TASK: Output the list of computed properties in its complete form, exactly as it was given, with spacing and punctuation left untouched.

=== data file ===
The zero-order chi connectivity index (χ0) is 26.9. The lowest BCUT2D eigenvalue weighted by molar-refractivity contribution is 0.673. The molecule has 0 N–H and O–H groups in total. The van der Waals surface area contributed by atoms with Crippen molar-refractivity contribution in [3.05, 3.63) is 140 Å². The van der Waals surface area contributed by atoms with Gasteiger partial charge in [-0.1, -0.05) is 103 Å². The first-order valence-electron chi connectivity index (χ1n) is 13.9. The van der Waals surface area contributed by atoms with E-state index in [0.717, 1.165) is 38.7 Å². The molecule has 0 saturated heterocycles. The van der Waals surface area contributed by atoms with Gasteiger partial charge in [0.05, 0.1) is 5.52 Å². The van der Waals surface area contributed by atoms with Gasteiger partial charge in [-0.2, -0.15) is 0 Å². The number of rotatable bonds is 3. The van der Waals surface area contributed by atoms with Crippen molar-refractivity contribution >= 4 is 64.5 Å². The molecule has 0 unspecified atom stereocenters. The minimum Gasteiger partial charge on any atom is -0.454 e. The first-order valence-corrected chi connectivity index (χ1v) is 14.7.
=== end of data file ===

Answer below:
The zero-order chi connectivity index (χ0) is 26.9. The lowest BCUT2D eigenvalue weighted by molar-refractivity contribution is 0.673. The molecule has 0 N–H and O–H groups in total. The van der Waals surface area contributed by atoms with Crippen molar-refractivity contribution in [3.05, 3.63) is 140 Å². The van der Waals surface area contributed by atoms with Gasteiger partial charge in [-0.1, -0.05) is 103 Å². The first-order valence-electron chi connectivity index (χ1n) is 13.9. The van der Waals surface area contributed by atoms with E-state index in [0.717, 1.165) is 38.7 Å². The molecule has 0 saturated heterocycles. The van der Waals surface area contributed by atoms with Gasteiger partial charge in [0.05, 0.1) is 5.52 Å². The van der Waals surface area contributed by atoms with Gasteiger partial charge in [-0.2, -0.15) is 0 Å². The number of rotatable bonds is 3. The van der Waals surface area contributed by atoms with Crippen molar-refractivity contribution >= 4 is 64.5 Å². The molecule has 0 unspecified atom stereocenters. The minimum Gasteiger partial charge on any atom is -0.454 e. The first-order valence-corrected chi connectivity index (χ1v) is 14.7.